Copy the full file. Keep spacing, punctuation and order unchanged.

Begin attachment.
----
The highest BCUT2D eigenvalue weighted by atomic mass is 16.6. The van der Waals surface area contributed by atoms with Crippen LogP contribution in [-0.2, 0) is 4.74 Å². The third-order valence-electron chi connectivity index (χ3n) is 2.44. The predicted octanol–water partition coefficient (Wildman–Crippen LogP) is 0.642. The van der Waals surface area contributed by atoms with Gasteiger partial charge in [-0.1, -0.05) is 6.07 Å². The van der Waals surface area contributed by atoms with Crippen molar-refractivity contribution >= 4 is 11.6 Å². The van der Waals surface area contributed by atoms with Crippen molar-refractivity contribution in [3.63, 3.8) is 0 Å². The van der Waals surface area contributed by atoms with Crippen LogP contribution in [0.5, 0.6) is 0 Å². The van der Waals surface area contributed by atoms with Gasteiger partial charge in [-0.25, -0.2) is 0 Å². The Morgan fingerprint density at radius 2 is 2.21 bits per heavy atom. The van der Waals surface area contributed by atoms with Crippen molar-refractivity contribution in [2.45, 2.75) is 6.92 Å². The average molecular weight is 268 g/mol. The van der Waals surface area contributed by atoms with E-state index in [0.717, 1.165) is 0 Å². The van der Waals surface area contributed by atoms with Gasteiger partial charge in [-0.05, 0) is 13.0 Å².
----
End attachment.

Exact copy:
The highest BCUT2D eigenvalue weighted by atomic mass is 16.6. The van der Waals surface area contributed by atoms with Crippen LogP contribution in [-0.2, 0) is 4.74 Å². The third-order valence-electron chi connectivity index (χ3n) is 2.44. The predicted octanol–water partition coefficient (Wildman–Crippen LogP) is 0.642. The van der Waals surface area contributed by atoms with Gasteiger partial charge in [-0.1, -0.05) is 6.07 Å². The van der Waals surface area contributed by atoms with Crippen molar-refractivity contribution >= 4 is 11.6 Å². The van der Waals surface area contributed by atoms with Crippen molar-refractivity contribution in [3.63, 3.8) is 0 Å². The van der Waals surface area contributed by atoms with Crippen LogP contribution in [0.5, 0.6) is 0 Å². The van der Waals surface area contributed by atoms with Gasteiger partial charge in [-0.25, -0.2) is 0 Å². The Morgan fingerprint density at radius 2 is 2.21 bits per heavy atom. The van der Waals surface area contributed by atoms with Crippen molar-refractivity contribution in [2.45, 2.75) is 6.92 Å². The average molecular weight is 268 g/mol. The van der Waals surface area contributed by atoms with E-state index in [0.717, 1.165) is 0 Å². The van der Waals surface area contributed by atoms with Gasteiger partial charge in [-0.05, 0) is 13.0 Å².